Nomad no mas
Usually around this time of the year, my world is in flux. I’m trying to figure out where I will both work and live next year, and having uncertainties on those fronts has a way of taking a man’s mind off what he should be focusing on.
This year is, thankfully, different. Unless something extremely unforeseen happens, I will remain at my current employment and unless my house burns down, I will remain at my current residence. I cannot tell you how happy these two things make me.
For starters, it is going to be so sweet to not uproot my entire life and rearrange it for the first summer in a while. Follow this timeline:
2008: Moved to Jackson for the summer to wait tables.
2009: Spent a normal summer, living in Clarksville and drinking until 2 a.m. every night.
2010: Moved to Memphis for internship. Spent first two weeks terrified I was going to be shot at any moment; I’ve since realized I’m just as likely to die in the bat-shit crazy interstate traffic around Nashville.
2011: Moved to Goodlettsville; started working at Lipscomb. Got a puppy, giving me a life to care for that most people have at one point or another dubbed ‘baby practice’. Oh, and I got married and had to start worrying about what someone else thought of my lifestyle.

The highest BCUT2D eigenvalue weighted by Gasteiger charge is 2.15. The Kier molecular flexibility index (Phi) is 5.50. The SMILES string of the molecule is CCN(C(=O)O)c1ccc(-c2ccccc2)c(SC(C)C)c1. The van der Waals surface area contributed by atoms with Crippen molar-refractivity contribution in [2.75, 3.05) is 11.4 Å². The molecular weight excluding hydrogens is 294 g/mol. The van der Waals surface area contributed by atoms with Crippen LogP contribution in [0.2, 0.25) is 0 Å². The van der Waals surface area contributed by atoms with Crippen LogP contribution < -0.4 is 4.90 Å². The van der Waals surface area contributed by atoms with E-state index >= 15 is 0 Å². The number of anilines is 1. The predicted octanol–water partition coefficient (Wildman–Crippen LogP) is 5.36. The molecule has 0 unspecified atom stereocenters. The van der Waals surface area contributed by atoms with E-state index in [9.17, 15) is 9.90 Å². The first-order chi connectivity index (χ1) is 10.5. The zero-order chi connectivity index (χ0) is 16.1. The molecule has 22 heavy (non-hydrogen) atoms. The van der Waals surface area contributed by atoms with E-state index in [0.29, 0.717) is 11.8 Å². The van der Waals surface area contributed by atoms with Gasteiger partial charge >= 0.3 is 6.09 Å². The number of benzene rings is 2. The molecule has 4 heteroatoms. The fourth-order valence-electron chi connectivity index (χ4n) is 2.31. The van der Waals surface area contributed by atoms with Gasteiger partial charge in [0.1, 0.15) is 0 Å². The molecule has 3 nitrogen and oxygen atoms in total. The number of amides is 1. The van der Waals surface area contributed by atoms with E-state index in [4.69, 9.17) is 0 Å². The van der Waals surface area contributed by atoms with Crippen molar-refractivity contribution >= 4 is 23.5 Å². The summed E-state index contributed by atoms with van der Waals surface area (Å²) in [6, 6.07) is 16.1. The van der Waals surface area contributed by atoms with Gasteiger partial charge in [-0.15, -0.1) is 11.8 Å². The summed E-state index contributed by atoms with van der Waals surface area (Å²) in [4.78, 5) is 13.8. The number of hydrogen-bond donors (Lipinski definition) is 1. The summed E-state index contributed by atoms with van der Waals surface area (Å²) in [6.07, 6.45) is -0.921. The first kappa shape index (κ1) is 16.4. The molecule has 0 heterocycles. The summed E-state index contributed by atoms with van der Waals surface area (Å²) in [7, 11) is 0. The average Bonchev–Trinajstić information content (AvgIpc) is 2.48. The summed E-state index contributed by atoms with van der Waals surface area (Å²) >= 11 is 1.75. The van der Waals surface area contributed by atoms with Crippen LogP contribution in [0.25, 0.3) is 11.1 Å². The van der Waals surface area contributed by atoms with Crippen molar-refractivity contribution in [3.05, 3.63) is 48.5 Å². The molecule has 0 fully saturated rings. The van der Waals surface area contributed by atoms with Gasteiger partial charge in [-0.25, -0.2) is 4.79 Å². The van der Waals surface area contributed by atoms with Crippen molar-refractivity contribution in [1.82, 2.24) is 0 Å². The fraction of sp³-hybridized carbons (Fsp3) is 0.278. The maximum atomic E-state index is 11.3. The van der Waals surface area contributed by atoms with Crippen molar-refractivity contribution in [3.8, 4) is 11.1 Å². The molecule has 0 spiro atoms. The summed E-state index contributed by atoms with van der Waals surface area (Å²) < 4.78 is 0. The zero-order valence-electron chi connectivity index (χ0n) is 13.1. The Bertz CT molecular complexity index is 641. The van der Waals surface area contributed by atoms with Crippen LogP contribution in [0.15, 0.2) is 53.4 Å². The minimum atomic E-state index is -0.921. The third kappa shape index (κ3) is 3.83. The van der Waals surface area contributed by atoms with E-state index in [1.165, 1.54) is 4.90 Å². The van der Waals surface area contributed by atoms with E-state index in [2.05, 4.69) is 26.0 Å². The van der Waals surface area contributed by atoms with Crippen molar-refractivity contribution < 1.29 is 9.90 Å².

2012: Moved across Davidson county into our house; started working at Austin Peay.
Since I graduated in May 2010, I have received mail at five residences spanning three counties in two different parts of the state of Tennessee. Bottom line, I’m tired of moving. Next time, instead of packing my shit I’m just going to sell everything with the house and start over. I’m sure my wife will love that idea, since she’s already decided to buy new furniture every few years until we’re dead, broke or dead broke.
The job firmness is even better. For the last two years, this would be about the time I started to actually figure everything out, which usually meant it was time to move on. Maybe now I won’t have to spend all of next fall wasting my time trying to figure out mundane things that have no application to my job. That probably means I’ll just have to invent new ways to screw off, but that’s why I’m paid the big bucks.
(Note to employers: I don’t spend any time screwing off.)
This new-found stability is sweet. No figuring out a new route to a new job, dodging traffic patterns and figuring out where to eat, find a post office or a bank. While new exciting is often underrated, not having the annual destruction of my life should provide happy stability.
Of course, as befitting my meticulous (read: permanently dissatisfied) nature, I’ll probably try to blow it all up next year and resume my nomadic lifestyle. I’m a miserably happy person some days.
(Note to employers: This is not happening.)